In brief

  • $156 million was stolen from DeFi-related hacks between January and April, according to CipherTrace.
  • That number has risen along with the total amount of money locked up in DeFi.

DeFi hacks accounted for $156 million of the $432 million in crypto stolen between January and April, according to a new report from the blockchain analytics startup CipherTrace.

It’s more than was stolen from DeFi protocols in all of 2020. CipherTrace says that the $156 million stolen in hacks doesn’t include an additional $83.4 million pilfered through “DeFi-related fraud.” The most recognizable scheme under this heading is known as a “rug pull,” and involves token holders suddenly cashing out and making off with investors’ money.

The label “DeFi,” or decentralized finance, can refer to any sort of non-custodial protocol using blockchain technology. The idea is that your money is only ever being handled by the code itself, rather than a banker or investment manager. But that code has to come from somewhere: hackers are always a risk, but developers can design DeFi systems with hidden mechanisms that allow them to drain money at will. From the outset, DeFi has been one of the riskier investments in an already risky financial ecosystem.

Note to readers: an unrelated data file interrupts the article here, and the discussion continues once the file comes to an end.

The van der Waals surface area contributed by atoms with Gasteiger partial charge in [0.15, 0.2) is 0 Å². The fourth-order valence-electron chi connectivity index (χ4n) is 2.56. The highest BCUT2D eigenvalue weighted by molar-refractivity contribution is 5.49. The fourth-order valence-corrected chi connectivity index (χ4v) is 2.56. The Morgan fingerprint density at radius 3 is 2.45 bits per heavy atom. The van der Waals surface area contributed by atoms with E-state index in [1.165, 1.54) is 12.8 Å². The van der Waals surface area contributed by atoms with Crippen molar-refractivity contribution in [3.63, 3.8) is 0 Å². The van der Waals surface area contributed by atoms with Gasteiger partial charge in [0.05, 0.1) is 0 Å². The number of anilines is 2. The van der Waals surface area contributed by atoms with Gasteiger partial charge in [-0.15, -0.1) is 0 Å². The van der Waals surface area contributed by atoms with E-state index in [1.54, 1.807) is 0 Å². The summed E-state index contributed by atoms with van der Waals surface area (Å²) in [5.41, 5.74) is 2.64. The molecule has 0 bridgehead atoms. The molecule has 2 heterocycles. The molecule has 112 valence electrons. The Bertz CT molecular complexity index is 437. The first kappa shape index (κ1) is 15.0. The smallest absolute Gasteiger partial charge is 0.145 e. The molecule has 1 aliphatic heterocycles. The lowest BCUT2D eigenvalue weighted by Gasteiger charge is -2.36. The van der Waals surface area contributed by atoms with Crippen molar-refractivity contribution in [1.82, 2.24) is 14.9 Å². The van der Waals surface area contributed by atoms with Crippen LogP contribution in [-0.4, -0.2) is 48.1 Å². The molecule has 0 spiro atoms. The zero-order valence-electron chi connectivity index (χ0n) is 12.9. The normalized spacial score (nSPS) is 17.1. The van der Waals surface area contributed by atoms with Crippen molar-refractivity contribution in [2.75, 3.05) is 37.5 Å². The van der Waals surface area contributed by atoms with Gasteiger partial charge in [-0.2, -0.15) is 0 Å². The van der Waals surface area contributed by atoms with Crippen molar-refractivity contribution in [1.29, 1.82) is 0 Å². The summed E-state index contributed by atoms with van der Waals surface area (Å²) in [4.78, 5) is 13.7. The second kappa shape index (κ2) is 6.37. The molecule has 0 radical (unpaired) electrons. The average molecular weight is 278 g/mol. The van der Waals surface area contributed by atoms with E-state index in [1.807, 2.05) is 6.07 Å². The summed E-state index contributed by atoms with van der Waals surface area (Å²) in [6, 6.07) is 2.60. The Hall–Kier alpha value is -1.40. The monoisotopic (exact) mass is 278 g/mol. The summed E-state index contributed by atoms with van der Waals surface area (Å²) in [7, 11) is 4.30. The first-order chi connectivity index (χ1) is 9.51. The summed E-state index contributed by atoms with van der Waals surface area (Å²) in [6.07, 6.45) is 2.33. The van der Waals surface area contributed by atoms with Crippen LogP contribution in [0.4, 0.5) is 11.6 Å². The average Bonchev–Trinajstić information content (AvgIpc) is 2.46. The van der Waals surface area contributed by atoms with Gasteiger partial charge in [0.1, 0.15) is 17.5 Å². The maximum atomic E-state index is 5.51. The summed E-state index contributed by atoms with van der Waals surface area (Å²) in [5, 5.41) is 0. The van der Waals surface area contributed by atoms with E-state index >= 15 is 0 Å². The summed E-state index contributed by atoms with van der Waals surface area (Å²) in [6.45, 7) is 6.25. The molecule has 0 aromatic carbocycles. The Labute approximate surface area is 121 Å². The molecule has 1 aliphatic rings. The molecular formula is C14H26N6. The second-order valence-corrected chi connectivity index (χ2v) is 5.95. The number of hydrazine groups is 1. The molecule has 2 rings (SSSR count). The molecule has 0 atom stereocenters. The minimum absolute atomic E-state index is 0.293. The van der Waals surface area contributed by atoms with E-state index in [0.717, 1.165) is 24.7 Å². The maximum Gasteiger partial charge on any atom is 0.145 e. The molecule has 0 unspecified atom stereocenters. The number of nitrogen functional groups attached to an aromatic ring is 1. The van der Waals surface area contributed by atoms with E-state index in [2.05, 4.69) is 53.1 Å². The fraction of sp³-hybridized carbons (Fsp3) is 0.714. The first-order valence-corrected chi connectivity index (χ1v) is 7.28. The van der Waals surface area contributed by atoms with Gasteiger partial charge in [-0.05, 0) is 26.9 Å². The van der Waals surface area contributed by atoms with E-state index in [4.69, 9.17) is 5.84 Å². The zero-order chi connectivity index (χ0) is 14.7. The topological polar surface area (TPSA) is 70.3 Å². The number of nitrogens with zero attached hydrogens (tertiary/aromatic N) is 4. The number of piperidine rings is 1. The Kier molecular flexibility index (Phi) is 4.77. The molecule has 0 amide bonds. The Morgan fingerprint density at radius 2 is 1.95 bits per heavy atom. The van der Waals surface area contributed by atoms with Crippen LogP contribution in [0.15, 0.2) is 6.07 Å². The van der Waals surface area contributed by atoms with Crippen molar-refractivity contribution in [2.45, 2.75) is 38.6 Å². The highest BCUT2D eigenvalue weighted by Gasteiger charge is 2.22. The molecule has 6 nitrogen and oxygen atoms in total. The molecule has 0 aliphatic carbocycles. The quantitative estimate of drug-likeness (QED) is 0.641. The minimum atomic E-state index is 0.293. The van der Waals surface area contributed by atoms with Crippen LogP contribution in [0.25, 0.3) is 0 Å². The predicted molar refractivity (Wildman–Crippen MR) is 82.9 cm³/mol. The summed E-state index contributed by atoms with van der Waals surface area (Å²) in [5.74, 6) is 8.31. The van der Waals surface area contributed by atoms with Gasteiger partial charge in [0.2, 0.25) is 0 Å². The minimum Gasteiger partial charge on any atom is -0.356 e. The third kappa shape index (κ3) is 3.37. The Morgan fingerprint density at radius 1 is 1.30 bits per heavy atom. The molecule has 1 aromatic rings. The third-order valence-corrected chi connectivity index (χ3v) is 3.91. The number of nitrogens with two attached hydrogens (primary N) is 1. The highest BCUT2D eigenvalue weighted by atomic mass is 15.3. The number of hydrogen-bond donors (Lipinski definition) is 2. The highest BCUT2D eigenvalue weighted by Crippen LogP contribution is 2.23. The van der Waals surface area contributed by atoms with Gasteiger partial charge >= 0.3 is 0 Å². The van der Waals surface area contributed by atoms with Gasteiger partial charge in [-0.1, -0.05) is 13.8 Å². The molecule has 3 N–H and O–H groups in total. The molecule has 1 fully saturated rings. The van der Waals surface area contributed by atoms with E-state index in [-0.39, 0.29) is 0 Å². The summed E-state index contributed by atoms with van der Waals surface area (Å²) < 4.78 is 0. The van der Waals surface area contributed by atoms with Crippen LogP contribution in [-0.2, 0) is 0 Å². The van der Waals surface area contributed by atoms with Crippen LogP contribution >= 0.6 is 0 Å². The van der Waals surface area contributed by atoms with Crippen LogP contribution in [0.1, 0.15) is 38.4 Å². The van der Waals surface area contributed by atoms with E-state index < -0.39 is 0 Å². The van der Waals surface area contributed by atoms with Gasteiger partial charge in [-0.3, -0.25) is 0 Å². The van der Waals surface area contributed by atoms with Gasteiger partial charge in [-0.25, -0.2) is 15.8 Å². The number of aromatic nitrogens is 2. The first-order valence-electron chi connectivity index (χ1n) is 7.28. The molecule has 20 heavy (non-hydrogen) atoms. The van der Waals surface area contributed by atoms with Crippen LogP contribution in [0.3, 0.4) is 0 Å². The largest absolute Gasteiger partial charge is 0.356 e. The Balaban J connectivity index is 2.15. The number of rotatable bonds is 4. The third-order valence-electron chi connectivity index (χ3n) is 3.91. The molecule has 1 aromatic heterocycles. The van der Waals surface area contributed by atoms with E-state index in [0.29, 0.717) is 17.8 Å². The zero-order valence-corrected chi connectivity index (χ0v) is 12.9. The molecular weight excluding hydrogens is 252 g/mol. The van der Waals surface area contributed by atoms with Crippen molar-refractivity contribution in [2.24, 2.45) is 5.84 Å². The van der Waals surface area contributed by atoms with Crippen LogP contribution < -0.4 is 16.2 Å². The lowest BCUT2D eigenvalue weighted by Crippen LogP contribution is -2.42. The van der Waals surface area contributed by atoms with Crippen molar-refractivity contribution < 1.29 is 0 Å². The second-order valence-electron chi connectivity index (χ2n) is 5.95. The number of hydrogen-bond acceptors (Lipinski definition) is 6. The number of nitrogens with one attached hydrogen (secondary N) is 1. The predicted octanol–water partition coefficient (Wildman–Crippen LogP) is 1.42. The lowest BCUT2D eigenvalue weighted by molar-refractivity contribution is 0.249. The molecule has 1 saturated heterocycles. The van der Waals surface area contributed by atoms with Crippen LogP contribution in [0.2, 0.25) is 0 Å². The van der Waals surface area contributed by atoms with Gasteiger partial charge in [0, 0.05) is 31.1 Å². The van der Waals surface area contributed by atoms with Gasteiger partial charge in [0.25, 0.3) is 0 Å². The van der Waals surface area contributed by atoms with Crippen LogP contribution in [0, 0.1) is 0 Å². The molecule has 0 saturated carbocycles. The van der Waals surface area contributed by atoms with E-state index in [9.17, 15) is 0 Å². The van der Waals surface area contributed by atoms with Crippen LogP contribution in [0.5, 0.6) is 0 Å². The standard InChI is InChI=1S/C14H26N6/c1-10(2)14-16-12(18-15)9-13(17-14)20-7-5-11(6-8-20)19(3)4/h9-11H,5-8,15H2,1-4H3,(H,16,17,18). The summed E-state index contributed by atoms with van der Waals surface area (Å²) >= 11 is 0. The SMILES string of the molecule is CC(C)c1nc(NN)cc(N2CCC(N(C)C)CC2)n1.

That the amount of money stolen from these protocols is up this year shouldn’t come as a surprise, given how much the DeFi universe has expanded over the past few months. According to DeFi Pulse, the total value “locked” in DeFi (i.e. entrusted to the code) is now $85 billion, up from $16 billion on January 1.

Yearn.Finance, a kind of crypto lending project, was hacked for $11 million in February, and $5.7 million was stolen from a platform called Roll in March.

Other hacked DeFi projects include EasyFi, Furucombo, and Dodo.